What is Positron Emission Tomography (PET) Scan?
PET is an advanced medical imaging examination that is able to give a thorough insight on the functions of an organ or system in your body. PET scans more often carried out to give diagnosis on cancers, neurological (brain) disorders, and cardiovascular (heart) diseases.
Through the PET scan process, a radioactive tracer is injected and images of your body is being recorded. A camera detects the emissions from the injected radioactive tracer and forms multi-dimensional images that are computer generated. Generally, the injected radiotracers accumulates in diseased tissues more than healthier tissues. There are more PET scanners being put together with computerised Tomography (CT) scans. This enables the information gathered by CT images to be put along with the PET's functional data.
Why Do You Need Positron Emission Tomography (PET) Scan?
Essentially, PET scans are for providing accurate diagnosis and to monitor conditions that includes cancers, neurological (brain) disorder, and cardiovascular (heart-related) diseases. In the early stages, they can go detected by using other imaging techniques (such as CT and MRI scans). Mainly, it helps your doctor to determine which stage the cancer is in, where and how much it has spread to various parts of the body.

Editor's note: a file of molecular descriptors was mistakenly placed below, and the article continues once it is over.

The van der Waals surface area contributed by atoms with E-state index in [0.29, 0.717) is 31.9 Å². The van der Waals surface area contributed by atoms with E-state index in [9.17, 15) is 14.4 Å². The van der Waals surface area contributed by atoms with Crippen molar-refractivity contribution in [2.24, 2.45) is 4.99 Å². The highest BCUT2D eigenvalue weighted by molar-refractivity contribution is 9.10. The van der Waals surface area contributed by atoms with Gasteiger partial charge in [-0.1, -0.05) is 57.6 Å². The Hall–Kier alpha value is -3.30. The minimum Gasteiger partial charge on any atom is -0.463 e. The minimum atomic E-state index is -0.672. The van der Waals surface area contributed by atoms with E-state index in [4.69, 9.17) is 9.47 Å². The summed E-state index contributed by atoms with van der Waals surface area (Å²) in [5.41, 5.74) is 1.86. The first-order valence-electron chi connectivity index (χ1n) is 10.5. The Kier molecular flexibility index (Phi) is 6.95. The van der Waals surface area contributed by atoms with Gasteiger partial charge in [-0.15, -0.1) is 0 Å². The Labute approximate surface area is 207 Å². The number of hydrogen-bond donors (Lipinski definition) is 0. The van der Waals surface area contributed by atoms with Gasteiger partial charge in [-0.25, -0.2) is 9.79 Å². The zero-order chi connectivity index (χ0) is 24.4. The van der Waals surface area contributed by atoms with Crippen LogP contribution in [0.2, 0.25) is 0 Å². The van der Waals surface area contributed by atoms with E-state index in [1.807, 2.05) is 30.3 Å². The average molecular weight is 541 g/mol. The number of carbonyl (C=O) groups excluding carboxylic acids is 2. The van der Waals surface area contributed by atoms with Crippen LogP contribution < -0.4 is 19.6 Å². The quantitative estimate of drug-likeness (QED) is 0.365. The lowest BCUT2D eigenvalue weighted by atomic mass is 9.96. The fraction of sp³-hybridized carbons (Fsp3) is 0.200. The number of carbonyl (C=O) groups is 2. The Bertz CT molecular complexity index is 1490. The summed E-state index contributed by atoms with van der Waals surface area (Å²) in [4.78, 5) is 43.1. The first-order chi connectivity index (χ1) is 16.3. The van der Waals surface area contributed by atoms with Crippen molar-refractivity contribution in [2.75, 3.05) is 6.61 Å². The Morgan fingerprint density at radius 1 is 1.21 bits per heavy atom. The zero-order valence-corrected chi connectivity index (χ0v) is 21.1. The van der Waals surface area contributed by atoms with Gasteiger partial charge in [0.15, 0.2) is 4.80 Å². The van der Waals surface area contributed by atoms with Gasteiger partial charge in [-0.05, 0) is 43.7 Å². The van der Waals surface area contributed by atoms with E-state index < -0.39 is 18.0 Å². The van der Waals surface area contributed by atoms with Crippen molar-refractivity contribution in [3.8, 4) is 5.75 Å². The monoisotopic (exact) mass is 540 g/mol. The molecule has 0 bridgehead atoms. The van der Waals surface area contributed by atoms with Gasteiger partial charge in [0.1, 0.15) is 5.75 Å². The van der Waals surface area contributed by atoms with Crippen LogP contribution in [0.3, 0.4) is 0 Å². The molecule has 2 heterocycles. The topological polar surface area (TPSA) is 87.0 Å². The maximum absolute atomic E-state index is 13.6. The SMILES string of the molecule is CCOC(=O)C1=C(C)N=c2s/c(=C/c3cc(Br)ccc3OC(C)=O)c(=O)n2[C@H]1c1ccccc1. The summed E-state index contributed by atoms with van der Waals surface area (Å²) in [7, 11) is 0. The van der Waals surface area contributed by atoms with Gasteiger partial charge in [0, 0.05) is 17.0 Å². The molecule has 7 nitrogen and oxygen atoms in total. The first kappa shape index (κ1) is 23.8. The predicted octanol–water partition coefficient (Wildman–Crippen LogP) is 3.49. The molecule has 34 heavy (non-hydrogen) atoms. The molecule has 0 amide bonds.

A PET scan will be able to contribute in determining whether surgery will be necessary for epileptic seizures by providing information on which part of the brain is responsible for your epilepsy. Also, this scan benefits by examining Alzheimer's Disease and Parkinson's as the images are able to help determine the areas where the brain does not function normally. If able to detect in the early stages for these neurological disorders, treatment offered will be more effective.